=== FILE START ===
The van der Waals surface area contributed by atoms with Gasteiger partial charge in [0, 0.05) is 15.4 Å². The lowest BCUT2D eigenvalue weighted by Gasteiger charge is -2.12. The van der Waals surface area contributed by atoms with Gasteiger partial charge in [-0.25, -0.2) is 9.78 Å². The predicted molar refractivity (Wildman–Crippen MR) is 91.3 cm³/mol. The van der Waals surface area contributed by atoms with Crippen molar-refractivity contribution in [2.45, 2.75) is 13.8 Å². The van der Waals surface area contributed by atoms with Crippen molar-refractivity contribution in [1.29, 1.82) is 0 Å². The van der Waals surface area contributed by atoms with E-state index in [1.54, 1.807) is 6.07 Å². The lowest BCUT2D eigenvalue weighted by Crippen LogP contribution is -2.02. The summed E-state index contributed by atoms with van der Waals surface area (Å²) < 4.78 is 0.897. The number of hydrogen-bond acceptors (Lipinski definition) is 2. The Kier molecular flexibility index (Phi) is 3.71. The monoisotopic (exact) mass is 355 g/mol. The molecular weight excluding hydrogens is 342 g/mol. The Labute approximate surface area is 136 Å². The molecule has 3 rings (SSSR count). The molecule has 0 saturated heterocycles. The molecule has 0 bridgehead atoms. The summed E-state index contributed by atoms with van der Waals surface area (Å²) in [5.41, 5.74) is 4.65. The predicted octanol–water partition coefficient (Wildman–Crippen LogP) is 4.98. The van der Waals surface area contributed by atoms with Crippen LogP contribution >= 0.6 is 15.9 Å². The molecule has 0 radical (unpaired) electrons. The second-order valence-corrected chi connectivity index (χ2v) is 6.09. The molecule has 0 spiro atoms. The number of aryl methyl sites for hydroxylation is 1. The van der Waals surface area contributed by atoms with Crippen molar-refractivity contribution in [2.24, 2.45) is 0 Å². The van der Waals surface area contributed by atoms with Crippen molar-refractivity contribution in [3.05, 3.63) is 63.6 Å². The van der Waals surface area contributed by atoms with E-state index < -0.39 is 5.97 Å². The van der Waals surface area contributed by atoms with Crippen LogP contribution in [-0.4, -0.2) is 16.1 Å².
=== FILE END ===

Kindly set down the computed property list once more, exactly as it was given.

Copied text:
The van der Waals surface area contributed by atoms with Gasteiger partial charge in [0, 0.05) is 15.4 Å². The lowest BCUT2D eigenvalue weighted by Gasteiger charge is -2.12. The van der Waals surface area contributed by atoms with Gasteiger partial charge in [-0.25, -0.2) is 9.78 Å². The predicted molar refractivity (Wildman–Crippen MR) is 91.3 cm³/mol. The van der Waals surface area contributed by atoms with Crippen molar-refractivity contribution in [2.45, 2.75) is 13.8 Å². The van der Waals surface area contributed by atoms with Crippen molar-refractivity contribution in [1.29, 1.82) is 0 Å². The van der Waals surface area contributed by atoms with E-state index in [1.54, 1.807) is 6.07 Å². The lowest BCUT2D eigenvalue weighted by Crippen LogP contribution is -2.02. The summed E-state index contributed by atoms with van der Waals surface area (Å²) < 4.78 is 0.897. The number of hydrogen-bond acceptors (Lipinski definition) is 2. The Kier molecular flexibility index (Phi) is 3.71. The monoisotopic (exact) mass is 355 g/mol. The molecular weight excluding hydrogens is 342 g/mol. The Labute approximate surface area is 136 Å². The molecule has 3 rings (SSSR count). The molecule has 0 saturated heterocycles. The molecule has 0 bridgehead atoms. The summed E-state index contributed by atoms with van der Waals surface area (Å²) in [5.41, 5.74) is 4.65. The predicted octanol–water partition coefficient (Wildman–Crippen LogP) is 4.98. The van der Waals surface area contributed by atoms with Crippen LogP contribution >= 0.6 is 15.9 Å². The molecule has 0 radical (unpaired) electrons. The second-order valence-corrected chi connectivity index (χ2v) is 6.09. The molecule has 0 spiro atoms. The number of aryl methyl sites for hydroxylation is 1. The van der Waals surface area contributed by atoms with Crippen molar-refractivity contribution in [2.24, 2.45) is 0 Å². The van der Waals surface area contributed by atoms with Crippen molar-refractivity contribution in [3.05, 3.63) is 63.6 Å². The van der Waals surface area contributed by atoms with E-state index < -0.39 is 5.97 Å². The van der Waals surface area contributed by atoms with Crippen LogP contribution in [-0.4, -0.2) is 16.1 Å².